The following dialogue was inspired by an actual conversation. No friendships ended as a result of this interaction.

Joe: That’s interesting.

Aaron: What made it interesting?

Joe: It held my interest.

Aaron: That’s tautological.

Joe: What does tautological mean?

Aaron: It’s a kind of circular argument, like something is interesting because it held your interest. So, what’s interesting about what I said?

Joe: No, you see, it’s not what you said, so much as the way you said it and, of course, the fact that it was, indeed, you who said it. Like, remember that time you said that our boss was having an affair with the man she kept insulting at work and then, lo and behold, she was?

Aaron: Yes, I remember that was because she was having an affair with you.

Joe: Oh, right. Good times.

Aaron: Can you tell me how what I said interested you?

Joe: But, first, did you read the latest thing about Donald Trump?

Aaron: Which one?

Joe: The one where he’s mad at the media and the media is reporting about stuff he says isn’t true.

Aaron: You’re going to have to be more specific than that.

Joe: You want specifics? How about Russia?

Aaron: What about it? It’s a country.

Joe: You’re funny.

Aaron: Stop calling me funny and tell me what Trump and the media are disagreeing about.

Joe: Are you angry?

Aaron: I’m trying to have a conversation.

Joe: Conversation. That’s interesting.

Aaron: What’s interesting?

Joe: It’s like the way you’re looking at me right now. You know what I mean?

Aaron: Nope.

Joe: You have your eyes open and your eyebrows are up, like you’re expecting me to say something interesting, when, you know, you’re the one who always says interesting things. I read interesting things. This
morning, I read something compelling about Trump and the media.

Aaron: OK, let’s go with that. What was compelling about it?

Joe: It was just, you know, well, maybe you wouldn’t think it’s compelling and maybe you knew it already, which means I probably don’t have to tell you.

Aaron: I want to talk about something.

Joe: We are talking about something. We’re talking about me and you and this weather. You know what I’m saying?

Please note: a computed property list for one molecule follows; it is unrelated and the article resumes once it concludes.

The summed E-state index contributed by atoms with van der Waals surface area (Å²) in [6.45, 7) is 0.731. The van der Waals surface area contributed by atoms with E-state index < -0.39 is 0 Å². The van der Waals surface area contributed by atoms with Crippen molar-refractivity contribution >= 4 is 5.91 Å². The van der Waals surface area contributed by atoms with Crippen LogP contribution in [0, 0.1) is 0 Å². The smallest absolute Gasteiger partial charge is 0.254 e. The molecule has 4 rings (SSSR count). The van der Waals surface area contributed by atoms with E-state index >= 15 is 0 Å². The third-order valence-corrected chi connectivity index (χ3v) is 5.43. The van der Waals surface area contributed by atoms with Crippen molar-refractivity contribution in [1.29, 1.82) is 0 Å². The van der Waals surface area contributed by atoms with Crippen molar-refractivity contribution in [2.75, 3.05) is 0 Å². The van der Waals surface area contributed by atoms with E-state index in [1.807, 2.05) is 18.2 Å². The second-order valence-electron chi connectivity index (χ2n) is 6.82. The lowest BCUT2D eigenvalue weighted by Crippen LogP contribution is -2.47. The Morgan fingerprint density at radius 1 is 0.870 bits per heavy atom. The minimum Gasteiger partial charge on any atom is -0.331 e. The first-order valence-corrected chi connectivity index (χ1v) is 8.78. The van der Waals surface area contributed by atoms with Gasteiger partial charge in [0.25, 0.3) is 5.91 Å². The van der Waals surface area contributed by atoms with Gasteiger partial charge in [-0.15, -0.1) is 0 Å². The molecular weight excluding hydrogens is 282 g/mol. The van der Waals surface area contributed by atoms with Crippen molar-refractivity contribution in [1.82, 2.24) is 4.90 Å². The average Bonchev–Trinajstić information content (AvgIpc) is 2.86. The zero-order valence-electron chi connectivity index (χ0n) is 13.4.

Aaron: Not really.

Joe: The weather is all around us, right? And, it’s all around everyone else. Except that, when people are somewhere else, the weather around them isn’t the same as it is here. So, to experience weather, you really have to be here.

Aaron: Right, uh huh. Go on.

Joe: Now you’re looking at me differently. You’re frowning. You need to laugh more often. That’s your problem.

Aaron: I don’t have a problem. I’m trying to have a conversation.

Joe: About what?

Aaron: Well, a few minutes ago, you said what I said was interesting and I’ve been waiting patiently to find out what you thought was interesting about it.

Joe: Oh. Let me think. I’m going to replay the entire conversation in my head and then I’ll let you know.

Aaron: Right, sure.

Joe: No, really. Was it before or after the conversation about the weather?

Aaron: Before.

Joe: See, I was listening. I remembered that we talked about the weather.

Aaron: You weren’t listening to me. You were listening to you. You brought up the weather.

Joe: Right, OK, I have a confession to make. I wasn’t listening to what you said all that closely, but I know it was interesting.

Aaron: What part? Do you remember any of the conversation?

Joe: Not really. I have to go. It’s been nice chatting with you.

A man at a March 14 PTA meeting in a high school in Rocky Point, New York, confronts a student in the aisle and holds a knife over his head. The pocket knife is closed and the man is trying to make a point about the need for security on behalf of the students in the school, including his two daughters. It is a heart-stopping moment, and the video was provided to TBR News Media by a senior student named Jo Herman.

We ran the video, along with the story of the meeting, on our website, Facebook page and YouTube. Such is the world we live in and the concern of parents around the nation that, to date, the Facebook video post has been seen by more than 11.3 million viewers. The total reach for all our Facebook posts last week was in excess of 17 million. That’s 17 MILLION plus, about the same as the entire population of the Netherlands. In addition, there have been many thousands of shares and comments on our Facebook page and our website. These numbers were supplied to us by Facebook Insights, the dashboard of Facebook and the most authentic source.

If ever we needed evidence of this world we are living in today, and the heartfelt concern of parents
throughout the United States, here it is. Could there be any parents who feel untouched by the concern for the safety of their children in the schools? Children have become the latest targets of an assassin’s gun.